“But you know,” he says, segueing from a story about the first time they jumped off the boat, holding hands. “It’s really hard to talk about Love and Forty without talking about Milo. I mean, he was always there too, and you should have seen his hair back then.” He laughs. “Huge.”

  “I gotta see pictures,” I say, and kissing ass is hard work, but I need Captain Dave to be on my side. I’m gonna need his help this weekend. And lucky for me, he’s likable enough.

  “We got pictures on all the boats,” he says. “I just don’t know where exactly on this one. There are more on the yacht.” He twists the cap off another O’Doul’s. He sips. “But yep, that’s why I called Milo the third twin.”

  I look at him. “Did you say you called Milo the third twin?”

  He answers through a burp. “Yawp. You need another drink?”

  I shake my head, and he continues to yammer on about Love and Forty and Milo always together and I stare at the water. I thought Forty came up with that phrase and Captain Dave finishes his fake beer. He stands, stretches. “All right,” he says. “I think it’s about time we chum up.”

  “Aye aye, Cap,” I say, as if I know what that means. I offer to help Captain Dave with the barrel he’s messing with, but as always, he says he’s all set. He peels off the top of the barrel and now I smell death and decay and I cover my mouth and he laughs. “Boy’s first chum,” he says. “Don’t worry. Ya don’t get used to it.”

  Then he whistles and his assistant First Mate Kelly, a fat guy from Georgia, rings a bell and blasts Jimmy Buffett. Apparently it’s time to go fishing and Captain Dave scoops chum into the water. All I can think about is Fincher and how I can drive this boat out here and drop him into the water, just like I did with Delilah, the girl he’s supposed to be looking for. Done and done.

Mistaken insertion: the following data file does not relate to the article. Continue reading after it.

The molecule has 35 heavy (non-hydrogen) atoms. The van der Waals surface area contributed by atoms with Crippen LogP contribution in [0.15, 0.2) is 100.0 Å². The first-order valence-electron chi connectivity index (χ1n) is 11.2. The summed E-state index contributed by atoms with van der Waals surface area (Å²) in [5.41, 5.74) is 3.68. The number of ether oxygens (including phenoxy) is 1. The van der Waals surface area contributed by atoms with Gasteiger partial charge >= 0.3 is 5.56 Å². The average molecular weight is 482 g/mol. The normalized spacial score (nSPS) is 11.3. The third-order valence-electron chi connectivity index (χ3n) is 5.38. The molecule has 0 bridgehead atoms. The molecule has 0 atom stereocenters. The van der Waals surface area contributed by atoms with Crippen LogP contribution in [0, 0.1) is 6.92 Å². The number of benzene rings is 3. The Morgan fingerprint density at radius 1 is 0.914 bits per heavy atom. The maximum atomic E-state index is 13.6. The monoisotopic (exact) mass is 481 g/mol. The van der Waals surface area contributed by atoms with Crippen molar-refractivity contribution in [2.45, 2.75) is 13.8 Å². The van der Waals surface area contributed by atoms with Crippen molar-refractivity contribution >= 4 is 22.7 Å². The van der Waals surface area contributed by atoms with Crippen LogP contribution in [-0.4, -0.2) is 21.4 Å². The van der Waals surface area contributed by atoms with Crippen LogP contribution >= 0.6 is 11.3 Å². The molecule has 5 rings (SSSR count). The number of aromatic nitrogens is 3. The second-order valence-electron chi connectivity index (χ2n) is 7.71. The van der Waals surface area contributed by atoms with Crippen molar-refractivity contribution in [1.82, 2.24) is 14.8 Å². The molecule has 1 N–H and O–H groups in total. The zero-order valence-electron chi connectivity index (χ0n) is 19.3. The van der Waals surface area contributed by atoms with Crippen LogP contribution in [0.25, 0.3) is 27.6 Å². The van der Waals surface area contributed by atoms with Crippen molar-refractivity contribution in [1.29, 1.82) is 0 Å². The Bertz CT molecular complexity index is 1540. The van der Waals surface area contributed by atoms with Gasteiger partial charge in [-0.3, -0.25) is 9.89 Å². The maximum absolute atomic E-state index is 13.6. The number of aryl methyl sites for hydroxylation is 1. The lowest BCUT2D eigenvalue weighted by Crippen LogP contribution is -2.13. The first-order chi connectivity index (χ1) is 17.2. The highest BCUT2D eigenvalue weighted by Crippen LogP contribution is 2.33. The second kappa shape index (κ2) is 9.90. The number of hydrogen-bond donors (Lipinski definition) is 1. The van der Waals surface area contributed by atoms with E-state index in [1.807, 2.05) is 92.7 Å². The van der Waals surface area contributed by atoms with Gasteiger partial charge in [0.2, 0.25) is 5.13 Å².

Forty is plastered and he barely makes it to his chair and Captain Dave stuffs his fingers in his mouth and whistles. “Nope,” he says. “Give it a sober ten and then come back.”

  Forty whines but Captain Dave isn’t having it. “My boat, my rules,” he says.

  Forty goes back down while First Mate Kelly helps Milo and me set up our rods. We dangle them in the water and Milo hums along to Buffett and tells me about Johanna, the makeup artist from Boots and Puppies. They slept together last night and she’s young and hot and I guess he deserves to rub it in my face a little. Forty returns and asks for a rod and Dave says no and Forty lunges for the chum bucket and nearly falls in.

  Captain Dave screams. “Wheelhouse,” he commands. “Now.”

  Forty obeys and Milo laughs and I shake my head. “That captain is something,” I say.